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Lewis Hamilton Won’t Sign Your Ferrari F1 Cap Just Yet

A video claiming Mercedes prohibits Hamilton from signing Ferrari gear popped up on IG. But Mercedes tells us otherwise.

byJerry Perez|
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The business of Formula 1 is complex. There are automakers, sponsors, contracts, business interests, loyalties and royalties—and these are all further complicated by the fact that some drivers can be currently working with a particular team despite being already contracted by another. Seven-time F1 champ Lewis Hamilton is one of those drivers, as he's currently stuck in paddock purgatory before his debut in red overalls next year.

Currently driving for Mercedes-AMG but already contracted by Ferrari for 2025, Hamilton is suddenly being handed Ferrari gear at public appearances. It's understandable, really, that Ferrari fans would capitalize on the opportunity of some early Hamilton-Ferrari swag. Not so fast!

In a video shared by formula_aerodynamics on Instagram, Hamilton can be seen surrounded by fans at an appearance in Miami. As these things usually go, he's being bombarded with requests, including some Ferrari caps, to which Hamilton quickly responds: "Mercedes caps, no Ferrari caps."

The video's headline reads "Mercedes' marketing team banned Hamilton from signing Ferrari caps." I dug around online and couldn't find any supporting evidence for that statement, so I reached out to the team's PR for confirmation. As it turns out, this isn't accurate.

"There is no such policy so I suspect the caption is very much speculating without much actual knowledge," a Mercedes-AMG F1 spokesperson told The Drive. "We can understand that Lewis would not be keen on the optics of signing a Ferrari hat though when he is still a Mercedes driver until the end of the year."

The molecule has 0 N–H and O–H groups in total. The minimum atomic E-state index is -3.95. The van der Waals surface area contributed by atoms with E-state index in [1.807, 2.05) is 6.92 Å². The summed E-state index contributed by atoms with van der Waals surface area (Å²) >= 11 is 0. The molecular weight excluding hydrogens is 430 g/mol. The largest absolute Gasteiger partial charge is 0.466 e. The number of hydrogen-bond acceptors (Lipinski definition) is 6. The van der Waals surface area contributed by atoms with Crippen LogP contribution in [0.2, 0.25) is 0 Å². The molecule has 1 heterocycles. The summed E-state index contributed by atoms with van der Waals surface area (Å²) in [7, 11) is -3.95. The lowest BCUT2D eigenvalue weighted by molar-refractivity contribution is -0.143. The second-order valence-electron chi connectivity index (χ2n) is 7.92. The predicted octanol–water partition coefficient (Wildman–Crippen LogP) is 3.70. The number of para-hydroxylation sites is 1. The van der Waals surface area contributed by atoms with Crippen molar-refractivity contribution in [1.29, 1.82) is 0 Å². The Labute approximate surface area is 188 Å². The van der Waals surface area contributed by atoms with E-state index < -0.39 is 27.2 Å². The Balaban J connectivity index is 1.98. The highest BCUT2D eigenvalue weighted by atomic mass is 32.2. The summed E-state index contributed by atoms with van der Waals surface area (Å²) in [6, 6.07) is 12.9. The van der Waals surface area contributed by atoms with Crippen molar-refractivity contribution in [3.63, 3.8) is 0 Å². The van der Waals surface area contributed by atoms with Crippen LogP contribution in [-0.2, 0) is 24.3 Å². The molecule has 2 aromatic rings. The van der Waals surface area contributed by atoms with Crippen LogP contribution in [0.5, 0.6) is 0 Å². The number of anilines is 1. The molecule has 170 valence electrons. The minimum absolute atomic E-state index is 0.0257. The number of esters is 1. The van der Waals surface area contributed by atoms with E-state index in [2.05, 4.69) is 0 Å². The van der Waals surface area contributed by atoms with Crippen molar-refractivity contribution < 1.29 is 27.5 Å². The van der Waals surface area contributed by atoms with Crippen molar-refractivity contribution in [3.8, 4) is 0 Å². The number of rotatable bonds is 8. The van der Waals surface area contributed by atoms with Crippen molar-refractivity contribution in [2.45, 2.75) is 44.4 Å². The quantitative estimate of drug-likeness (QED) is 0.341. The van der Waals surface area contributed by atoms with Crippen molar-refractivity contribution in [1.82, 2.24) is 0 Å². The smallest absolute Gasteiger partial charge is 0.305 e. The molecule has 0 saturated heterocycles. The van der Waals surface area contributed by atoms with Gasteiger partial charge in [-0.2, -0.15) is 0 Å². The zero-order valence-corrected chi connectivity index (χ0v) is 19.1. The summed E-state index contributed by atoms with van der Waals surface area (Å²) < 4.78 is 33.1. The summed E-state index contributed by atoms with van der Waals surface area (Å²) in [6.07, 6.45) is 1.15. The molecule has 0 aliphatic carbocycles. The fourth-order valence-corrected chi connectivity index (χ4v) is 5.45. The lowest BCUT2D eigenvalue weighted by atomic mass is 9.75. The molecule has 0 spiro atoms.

While some fans may think it's cruel of Hamilton to refuse Ferrari gear, it's totally understandable. Drivers are contracted talent, and their agreements are incredibly specific about what kind of brands they can interact with and endorse, let alone the items they autograph. Even if the team hasn't explicitly prohibited Hamilton from doing so, in a global sport like F1 it's all about the optics.

It's also not unheard of for teams to demand this behavior from their drivers, as motorsport journalist and The Drive F1 contributor Elizabeth Blackstock recalls a similar situation a few years back.

"It's likely that they've asked him not to," said Blackstock. "The year Sebastian Vettel announced he was going to leave Red Bull for Ferrari, I remember a lot of people trying to get him to sign Ferrari hats at the USGP and he declined."

There's evidence that Hamilton did sign a Ferrari hat during one of the first races of the season; there's even a cheeky video of it. It's believed to be the first-ever Hamilton-Ferrari autograph, and is rumored to be worth a bunch of money. So even if Mercedes' marketing folks aren't demanding this from him, a backroom conversation's likely been had at some point.

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